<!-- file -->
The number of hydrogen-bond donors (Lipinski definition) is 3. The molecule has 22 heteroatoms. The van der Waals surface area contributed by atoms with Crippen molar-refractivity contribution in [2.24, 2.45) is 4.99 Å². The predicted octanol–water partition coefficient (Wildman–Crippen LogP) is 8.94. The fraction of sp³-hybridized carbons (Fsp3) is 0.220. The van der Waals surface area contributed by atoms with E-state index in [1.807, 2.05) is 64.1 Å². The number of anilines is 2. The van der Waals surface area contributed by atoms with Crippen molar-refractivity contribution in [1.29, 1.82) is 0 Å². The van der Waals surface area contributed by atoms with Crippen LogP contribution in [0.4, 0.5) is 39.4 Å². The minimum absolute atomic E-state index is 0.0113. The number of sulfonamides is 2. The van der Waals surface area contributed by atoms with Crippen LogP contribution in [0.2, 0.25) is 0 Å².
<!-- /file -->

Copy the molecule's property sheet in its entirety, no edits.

The number of hydrogen-bond donors (Lipinski definition) is 3. The molecule has 22 heteroatoms. The van der Waals surface area contributed by atoms with Crippen molar-refractivity contribution in [2.24, 2.45) is 4.99 Å². The predicted octanol–water partition coefficient (Wildman–Crippen LogP) is 8.94. The fraction of sp³-hybridized carbons (Fsp3) is 0.220. The van der Waals surface area contributed by atoms with E-state index in [1.807, 2.05) is 64.1 Å². The number of anilines is 2. The van der Waals surface area contributed by atoms with Crippen molar-refractivity contribution in [1.29, 1.82) is 0 Å². The van der Waals surface area contributed by atoms with Crippen LogP contribution in [0.4, 0.5) is 39.4 Å². The minimum absolute atomic E-state index is 0.0113. The number of sulfonamides is 2. The van der Waals surface area contributed by atoms with Crippen LogP contribution in [0.2, 0.25) is 0 Å².